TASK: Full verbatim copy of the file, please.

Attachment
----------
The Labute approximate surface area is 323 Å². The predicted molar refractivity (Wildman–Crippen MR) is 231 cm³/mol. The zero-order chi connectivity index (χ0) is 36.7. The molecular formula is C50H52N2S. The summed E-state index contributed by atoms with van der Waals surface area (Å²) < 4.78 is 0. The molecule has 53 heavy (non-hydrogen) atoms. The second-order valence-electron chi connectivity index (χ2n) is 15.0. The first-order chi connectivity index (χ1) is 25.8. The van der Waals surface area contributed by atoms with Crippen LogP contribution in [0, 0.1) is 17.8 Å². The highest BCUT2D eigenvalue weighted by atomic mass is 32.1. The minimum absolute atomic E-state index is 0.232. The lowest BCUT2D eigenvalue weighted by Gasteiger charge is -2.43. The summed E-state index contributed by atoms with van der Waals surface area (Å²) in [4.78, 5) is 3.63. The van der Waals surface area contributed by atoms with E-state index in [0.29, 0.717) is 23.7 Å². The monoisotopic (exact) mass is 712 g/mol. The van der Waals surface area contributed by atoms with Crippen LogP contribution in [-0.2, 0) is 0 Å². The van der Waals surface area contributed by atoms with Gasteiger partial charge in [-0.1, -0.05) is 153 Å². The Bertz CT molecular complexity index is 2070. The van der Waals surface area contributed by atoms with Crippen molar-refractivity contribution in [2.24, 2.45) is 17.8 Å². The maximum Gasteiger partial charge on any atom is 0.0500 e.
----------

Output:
The Labute approximate surface area is 323 Å². The predicted molar refractivity (Wildman–Crippen MR) is 231 cm³/mol. The zero-order chi connectivity index (χ0) is 36.7. The molecular formula is C50H52N2S. The summed E-state index contributed by atoms with van der Waals surface area (Å²) < 4.78 is 0. The molecule has 53 heavy (non-hydrogen) atoms. The second-order valence-electron chi connectivity index (χ2n) is 15.0. The first-order chi connectivity index (χ1) is 25.8. The van der Waals surface area contributed by atoms with Crippen LogP contribution in [0, 0.1) is 17.8 Å². The highest BCUT2D eigenvalue weighted by atomic mass is 32.1. The minimum absolute atomic E-state index is 0.232. The lowest BCUT2D eigenvalue weighted by Gasteiger charge is -2.43. The summed E-state index contributed by atoms with van der Waals surface area (Å²) in [4.78, 5) is 3.63. The van der Waals surface area contributed by atoms with E-state index in [0.29, 0.717) is 23.7 Å². The monoisotopic (exact) mass is 712 g/mol. The van der Waals surface area contributed by atoms with Crippen LogP contribution in [-0.2, 0) is 0 Å². The van der Waals surface area contributed by atoms with Gasteiger partial charge in [-0.1, -0.05) is 153 Å². The Bertz CT molecular complexity index is 2070. The van der Waals surface area contributed by atoms with Crippen molar-refractivity contribution in [2.24, 2.45) is 17.8 Å². The maximum Gasteiger partial charge on any atom is 0.0500 e.